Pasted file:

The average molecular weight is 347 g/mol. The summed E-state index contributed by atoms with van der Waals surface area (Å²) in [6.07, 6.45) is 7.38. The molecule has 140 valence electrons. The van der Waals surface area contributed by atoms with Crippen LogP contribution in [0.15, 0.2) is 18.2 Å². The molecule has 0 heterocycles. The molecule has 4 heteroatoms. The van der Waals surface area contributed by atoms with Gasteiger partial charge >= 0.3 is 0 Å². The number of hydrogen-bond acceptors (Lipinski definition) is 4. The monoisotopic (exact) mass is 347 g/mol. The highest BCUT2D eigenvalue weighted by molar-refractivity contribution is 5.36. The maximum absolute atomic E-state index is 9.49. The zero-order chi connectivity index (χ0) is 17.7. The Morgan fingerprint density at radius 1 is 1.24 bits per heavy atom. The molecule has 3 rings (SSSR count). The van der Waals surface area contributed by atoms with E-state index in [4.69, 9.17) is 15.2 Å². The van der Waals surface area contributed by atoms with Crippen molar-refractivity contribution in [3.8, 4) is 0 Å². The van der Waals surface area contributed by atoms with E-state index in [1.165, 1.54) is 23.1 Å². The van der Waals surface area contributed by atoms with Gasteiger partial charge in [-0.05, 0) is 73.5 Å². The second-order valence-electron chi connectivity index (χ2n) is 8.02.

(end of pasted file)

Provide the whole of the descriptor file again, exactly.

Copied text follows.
The average molecular weight is 347 g/mol. The summed E-state index contributed by atoms with van der Waals surface area (Å²) in [6.07, 6.45) is 7.38. The molecule has 140 valence electrons. The van der Waals surface area contributed by atoms with Crippen LogP contribution in [0.15, 0.2) is 18.2 Å². The molecule has 0 heterocycles. The molecule has 4 heteroatoms. The van der Waals surface area contributed by atoms with Gasteiger partial charge >= 0.3 is 0 Å². The number of hydrogen-bond acceptors (Lipinski definition) is 4. The monoisotopic (exact) mass is 347 g/mol. The highest BCUT2D eigenvalue weighted by molar-refractivity contribution is 5.36. The maximum absolute atomic E-state index is 9.49. The zero-order chi connectivity index (χ0) is 17.7. The Morgan fingerprint density at radius 1 is 1.24 bits per heavy atom. The molecule has 3 rings (SSSR count). The van der Waals surface area contributed by atoms with E-state index in [4.69, 9.17) is 15.2 Å². The van der Waals surface area contributed by atoms with Crippen molar-refractivity contribution in [3.8, 4) is 0 Å². The van der Waals surface area contributed by atoms with E-state index in [1.165, 1.54) is 23.1 Å². The van der Waals surface area contributed by atoms with Gasteiger partial charge in [-0.05, 0) is 73.5 Å². The second-order valence-electron chi connectivity index (χ2n) is 8.02.